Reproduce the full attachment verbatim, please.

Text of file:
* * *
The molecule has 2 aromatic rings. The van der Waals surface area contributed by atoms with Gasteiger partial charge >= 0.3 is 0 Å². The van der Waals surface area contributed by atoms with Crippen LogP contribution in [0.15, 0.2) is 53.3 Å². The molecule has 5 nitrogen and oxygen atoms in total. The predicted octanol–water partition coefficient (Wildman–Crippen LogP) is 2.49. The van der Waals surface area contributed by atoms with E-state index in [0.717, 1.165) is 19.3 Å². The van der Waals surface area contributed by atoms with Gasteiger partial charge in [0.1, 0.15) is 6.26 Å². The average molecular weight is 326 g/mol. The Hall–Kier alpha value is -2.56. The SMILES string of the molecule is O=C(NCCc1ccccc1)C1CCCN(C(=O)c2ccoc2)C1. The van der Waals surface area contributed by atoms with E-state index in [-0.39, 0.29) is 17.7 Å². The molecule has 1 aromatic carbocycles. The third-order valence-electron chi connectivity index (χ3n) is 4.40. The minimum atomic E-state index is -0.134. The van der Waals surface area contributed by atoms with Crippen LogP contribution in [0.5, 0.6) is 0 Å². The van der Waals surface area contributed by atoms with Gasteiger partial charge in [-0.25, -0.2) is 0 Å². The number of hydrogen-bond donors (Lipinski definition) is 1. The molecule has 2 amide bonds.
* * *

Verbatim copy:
The molecule has 2 aromatic rings. The van der Waals surface area contributed by atoms with Gasteiger partial charge >= 0.3 is 0 Å². The van der Waals surface area contributed by atoms with Crippen LogP contribution in [0.15, 0.2) is 53.3 Å². The molecule has 5 nitrogen and oxygen atoms in total. The predicted octanol–water partition coefficient (Wildman–Crippen LogP) is 2.49. The van der Waals surface area contributed by atoms with E-state index in [0.717, 1.165) is 19.3 Å². The van der Waals surface area contributed by atoms with Gasteiger partial charge in [0.1, 0.15) is 6.26 Å². The average molecular weight is 326 g/mol. The Hall–Kier alpha value is -2.56. The SMILES string of the molecule is O=C(NCCc1ccccc1)C1CCCN(C(=O)c2ccoc2)C1. The van der Waals surface area contributed by atoms with E-state index in [-0.39, 0.29) is 17.7 Å². The molecule has 1 aromatic carbocycles. The third-order valence-electron chi connectivity index (χ3n) is 4.40. The minimum atomic E-state index is -0.134. The van der Waals surface area contributed by atoms with Crippen LogP contribution in [0.5, 0.6) is 0 Å². The van der Waals surface area contributed by atoms with Gasteiger partial charge in [-0.25, -0.2) is 0 Å². The number of hydrogen-bond donors (Lipinski definition) is 1. The molecule has 2 amide bonds.